1963 年 83 巻 4 号 p. 368-372
Membrane permeation was tested with bovine eye-lens capsule at 18, 25, and 37°, and the values of permeability constant (P) of the membrane and apparent membrane constant (f*) or (P/D) were calculated. The value of f* showed a maximum at 25° and the rate of decrease of f* showed a minimum value at 25°. It seemed, therefore, that the optimal temperature for permeation through this capsule is between 25° and 37°, and that this temperature probably agrees with the temperature of the anterior capsule in the living body. This temperature was measured with an electric thermistor-type thermometer and it was found to be 33.9° in bovines of 3-4 years of age.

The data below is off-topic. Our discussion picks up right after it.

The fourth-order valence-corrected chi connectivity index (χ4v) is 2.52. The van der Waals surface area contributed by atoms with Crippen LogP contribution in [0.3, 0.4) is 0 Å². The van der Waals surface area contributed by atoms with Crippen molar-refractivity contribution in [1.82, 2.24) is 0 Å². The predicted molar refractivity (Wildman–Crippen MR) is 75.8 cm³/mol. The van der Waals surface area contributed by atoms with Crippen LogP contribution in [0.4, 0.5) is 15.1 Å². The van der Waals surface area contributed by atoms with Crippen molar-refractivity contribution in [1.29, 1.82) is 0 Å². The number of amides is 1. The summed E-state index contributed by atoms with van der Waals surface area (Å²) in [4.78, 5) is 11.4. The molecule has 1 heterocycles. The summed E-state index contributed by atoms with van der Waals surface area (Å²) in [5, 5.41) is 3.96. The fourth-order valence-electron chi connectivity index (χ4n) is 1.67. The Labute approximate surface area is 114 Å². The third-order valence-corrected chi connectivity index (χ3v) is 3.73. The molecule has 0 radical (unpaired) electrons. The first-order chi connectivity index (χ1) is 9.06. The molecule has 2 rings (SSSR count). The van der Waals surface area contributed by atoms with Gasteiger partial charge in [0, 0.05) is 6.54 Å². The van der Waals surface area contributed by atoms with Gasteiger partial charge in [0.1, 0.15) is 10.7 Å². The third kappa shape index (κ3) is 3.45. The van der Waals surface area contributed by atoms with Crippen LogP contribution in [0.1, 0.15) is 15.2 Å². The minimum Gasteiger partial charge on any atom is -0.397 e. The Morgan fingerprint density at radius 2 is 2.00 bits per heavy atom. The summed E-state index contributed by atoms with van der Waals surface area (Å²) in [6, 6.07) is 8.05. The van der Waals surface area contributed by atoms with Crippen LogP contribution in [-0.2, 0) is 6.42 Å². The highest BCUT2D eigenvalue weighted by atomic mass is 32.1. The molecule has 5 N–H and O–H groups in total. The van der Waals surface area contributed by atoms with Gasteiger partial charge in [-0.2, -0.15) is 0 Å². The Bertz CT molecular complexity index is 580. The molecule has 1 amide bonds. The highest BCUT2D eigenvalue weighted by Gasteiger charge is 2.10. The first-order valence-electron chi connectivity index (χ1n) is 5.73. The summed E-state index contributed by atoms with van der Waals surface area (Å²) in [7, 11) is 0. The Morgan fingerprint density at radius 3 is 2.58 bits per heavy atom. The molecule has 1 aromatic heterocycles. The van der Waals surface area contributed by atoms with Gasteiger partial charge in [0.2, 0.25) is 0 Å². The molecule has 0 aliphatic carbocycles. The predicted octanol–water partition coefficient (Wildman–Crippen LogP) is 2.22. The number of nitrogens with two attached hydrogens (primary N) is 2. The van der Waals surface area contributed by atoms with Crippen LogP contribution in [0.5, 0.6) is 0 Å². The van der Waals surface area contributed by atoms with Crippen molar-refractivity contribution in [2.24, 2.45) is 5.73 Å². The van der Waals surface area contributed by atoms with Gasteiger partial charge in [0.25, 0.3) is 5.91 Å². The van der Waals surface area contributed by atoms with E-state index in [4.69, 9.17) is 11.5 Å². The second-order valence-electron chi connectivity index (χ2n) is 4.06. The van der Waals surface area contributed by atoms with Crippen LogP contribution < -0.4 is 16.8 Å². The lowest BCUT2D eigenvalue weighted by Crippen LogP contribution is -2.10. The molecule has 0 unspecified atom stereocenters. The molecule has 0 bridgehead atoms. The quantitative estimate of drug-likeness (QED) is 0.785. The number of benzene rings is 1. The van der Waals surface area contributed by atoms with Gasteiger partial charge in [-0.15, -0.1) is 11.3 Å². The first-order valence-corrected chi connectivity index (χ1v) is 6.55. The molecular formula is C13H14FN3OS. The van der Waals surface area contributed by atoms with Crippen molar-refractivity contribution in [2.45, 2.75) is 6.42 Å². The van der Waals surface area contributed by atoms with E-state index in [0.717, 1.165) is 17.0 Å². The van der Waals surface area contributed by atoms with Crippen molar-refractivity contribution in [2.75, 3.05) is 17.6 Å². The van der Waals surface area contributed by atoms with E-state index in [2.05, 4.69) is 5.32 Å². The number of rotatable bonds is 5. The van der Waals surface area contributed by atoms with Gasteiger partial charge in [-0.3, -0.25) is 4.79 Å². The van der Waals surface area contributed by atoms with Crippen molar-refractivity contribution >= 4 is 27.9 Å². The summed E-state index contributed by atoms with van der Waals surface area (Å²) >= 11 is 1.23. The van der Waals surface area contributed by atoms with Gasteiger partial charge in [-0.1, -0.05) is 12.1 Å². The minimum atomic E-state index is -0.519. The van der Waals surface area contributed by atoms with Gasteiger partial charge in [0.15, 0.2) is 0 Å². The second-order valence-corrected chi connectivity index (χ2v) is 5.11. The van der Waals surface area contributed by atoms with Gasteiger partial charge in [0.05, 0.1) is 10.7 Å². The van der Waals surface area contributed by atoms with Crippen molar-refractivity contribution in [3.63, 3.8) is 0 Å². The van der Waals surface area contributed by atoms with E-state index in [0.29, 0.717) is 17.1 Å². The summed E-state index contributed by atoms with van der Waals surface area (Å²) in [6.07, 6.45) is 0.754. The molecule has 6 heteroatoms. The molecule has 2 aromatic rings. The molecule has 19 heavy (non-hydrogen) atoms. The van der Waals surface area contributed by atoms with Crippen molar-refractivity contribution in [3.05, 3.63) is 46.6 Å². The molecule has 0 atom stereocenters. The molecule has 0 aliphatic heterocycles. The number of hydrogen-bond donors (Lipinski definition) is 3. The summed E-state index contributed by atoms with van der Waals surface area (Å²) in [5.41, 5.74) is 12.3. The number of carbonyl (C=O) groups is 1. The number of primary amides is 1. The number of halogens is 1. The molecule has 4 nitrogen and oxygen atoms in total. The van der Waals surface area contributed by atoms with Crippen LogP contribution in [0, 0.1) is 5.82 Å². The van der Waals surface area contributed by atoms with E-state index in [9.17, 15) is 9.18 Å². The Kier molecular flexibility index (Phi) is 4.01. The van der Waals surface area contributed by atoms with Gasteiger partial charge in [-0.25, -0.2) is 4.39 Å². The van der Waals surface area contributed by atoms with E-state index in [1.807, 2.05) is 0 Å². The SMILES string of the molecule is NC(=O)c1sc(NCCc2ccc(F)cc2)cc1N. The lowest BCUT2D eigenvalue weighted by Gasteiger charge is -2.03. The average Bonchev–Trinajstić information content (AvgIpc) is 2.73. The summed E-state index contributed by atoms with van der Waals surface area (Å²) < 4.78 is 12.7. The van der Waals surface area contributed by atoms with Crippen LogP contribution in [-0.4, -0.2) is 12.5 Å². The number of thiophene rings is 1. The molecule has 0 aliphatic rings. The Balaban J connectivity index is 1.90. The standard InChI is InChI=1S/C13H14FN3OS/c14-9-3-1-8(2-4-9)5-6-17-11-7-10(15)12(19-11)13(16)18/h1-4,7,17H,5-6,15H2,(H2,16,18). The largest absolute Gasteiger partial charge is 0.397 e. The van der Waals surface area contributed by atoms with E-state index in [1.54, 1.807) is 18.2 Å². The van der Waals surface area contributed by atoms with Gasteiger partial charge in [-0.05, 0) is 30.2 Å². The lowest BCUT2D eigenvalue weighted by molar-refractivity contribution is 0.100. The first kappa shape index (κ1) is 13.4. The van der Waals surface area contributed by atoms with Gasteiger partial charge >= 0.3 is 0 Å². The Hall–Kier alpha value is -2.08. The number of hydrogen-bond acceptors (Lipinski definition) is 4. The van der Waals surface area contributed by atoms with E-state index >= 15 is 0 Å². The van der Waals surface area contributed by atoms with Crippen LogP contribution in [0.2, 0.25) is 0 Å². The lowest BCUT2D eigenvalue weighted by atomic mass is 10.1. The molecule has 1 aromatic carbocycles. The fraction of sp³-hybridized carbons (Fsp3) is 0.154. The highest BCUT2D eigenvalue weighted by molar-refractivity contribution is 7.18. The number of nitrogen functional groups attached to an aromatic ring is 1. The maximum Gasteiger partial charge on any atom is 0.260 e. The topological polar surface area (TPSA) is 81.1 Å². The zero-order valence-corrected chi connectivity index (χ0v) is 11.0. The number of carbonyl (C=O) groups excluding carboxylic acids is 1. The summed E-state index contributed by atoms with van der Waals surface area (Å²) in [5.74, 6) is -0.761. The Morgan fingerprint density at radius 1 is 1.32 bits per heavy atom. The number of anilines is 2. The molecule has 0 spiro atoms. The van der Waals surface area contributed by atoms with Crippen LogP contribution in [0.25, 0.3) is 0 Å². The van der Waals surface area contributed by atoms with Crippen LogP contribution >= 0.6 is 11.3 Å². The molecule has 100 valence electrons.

The values of the diffusion constant (D) and degree of association (n) of Phenoxazone compounds, and of P and f* were measured at 30° and 33.9°, and the value of f* showed a maximum at 33.9° in all the dyes tested.
When membrane permeation was carried out using sodium chloride or when permeation of sodium chloride was measured after pretreatment with a dye, the relationship between permeation time and the logarithm of membrane constant was linear. Calculation of the rate of decrease of membrane constant at each temperature from the slope of this straight line showed that the rate was the smallest at 33.9°.
These experimental resultss have shown that membrane permeation of phenoxazone compounds through the bovine eye-lens capsule is the most facile at the biological temperature of the anterior capsule and that the clogging of membrane pores with sodium chloride hardly occurred at this temperature.